read the fine print on any heloc you will be amazed that your loan its not secure for a time line even if your making payments and are current and in compliance with all other terms..

Wow, thank you @Jay Hinrichs .  Good thing I always make my payments on time and my property tax and insurance are included in the monthly mortgage payments which I have set up auto-pay so as to never fail to send in that payment.  Thank you for your detailed response.  :)

Transferring a property from your personal name to an entity such as your LLC could also cause a current loan to be called because of a due on sale clause.

Check your CD or your TIL -- does your loan have a demand feature? Not likely. Unless the box is checked that says YES your loan has a demand feature, then as long as you are not in default your loan cannot be accelerated.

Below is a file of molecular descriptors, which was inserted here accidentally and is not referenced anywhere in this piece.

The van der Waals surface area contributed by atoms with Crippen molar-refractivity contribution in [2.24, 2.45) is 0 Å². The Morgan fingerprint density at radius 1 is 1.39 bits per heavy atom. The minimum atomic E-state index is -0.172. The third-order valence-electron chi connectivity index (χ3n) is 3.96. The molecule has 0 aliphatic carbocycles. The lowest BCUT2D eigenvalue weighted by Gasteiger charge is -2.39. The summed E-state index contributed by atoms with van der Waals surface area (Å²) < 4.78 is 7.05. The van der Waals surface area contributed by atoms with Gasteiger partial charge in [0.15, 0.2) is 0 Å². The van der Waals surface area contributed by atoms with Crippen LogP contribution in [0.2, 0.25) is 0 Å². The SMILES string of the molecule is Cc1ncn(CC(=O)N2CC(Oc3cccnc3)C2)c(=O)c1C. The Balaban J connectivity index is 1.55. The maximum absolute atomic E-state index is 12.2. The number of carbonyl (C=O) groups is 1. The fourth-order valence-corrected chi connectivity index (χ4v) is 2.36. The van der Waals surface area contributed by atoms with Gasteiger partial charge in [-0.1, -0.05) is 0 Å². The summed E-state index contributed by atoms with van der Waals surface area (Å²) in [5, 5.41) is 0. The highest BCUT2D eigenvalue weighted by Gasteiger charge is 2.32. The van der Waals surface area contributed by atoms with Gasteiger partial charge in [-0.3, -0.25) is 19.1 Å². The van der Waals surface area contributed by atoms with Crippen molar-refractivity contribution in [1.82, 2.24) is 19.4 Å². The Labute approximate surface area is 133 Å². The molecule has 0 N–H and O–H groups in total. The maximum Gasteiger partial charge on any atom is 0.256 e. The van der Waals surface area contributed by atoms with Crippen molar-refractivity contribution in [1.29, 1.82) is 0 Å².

If your loan did not have a CD or a TIL, then ignore me... you don't have a typical residential loan and the terms could include just about anything.

Thank you @ Paul Bowers, yes nice to know about the LLC transfer.

@Tom Gimer , thank you for giving me the exact thing to look for on the CD. 

I have been wondering about this too.  Every year I have to give my commercial mortgage broker a financial statement and tax return.  I don't see what difference my net worth makes to them as long as I'm making the payments.  I've yet to test them by not submitting the documents, but it is a nuisance.

Also, during the financial crisis my friends who were manufactured home dealers lost their line of credit because the bank decided to stop financing that type of business.  This was after 25+ years of on-time payments and it might have been the final straw that put them out of business.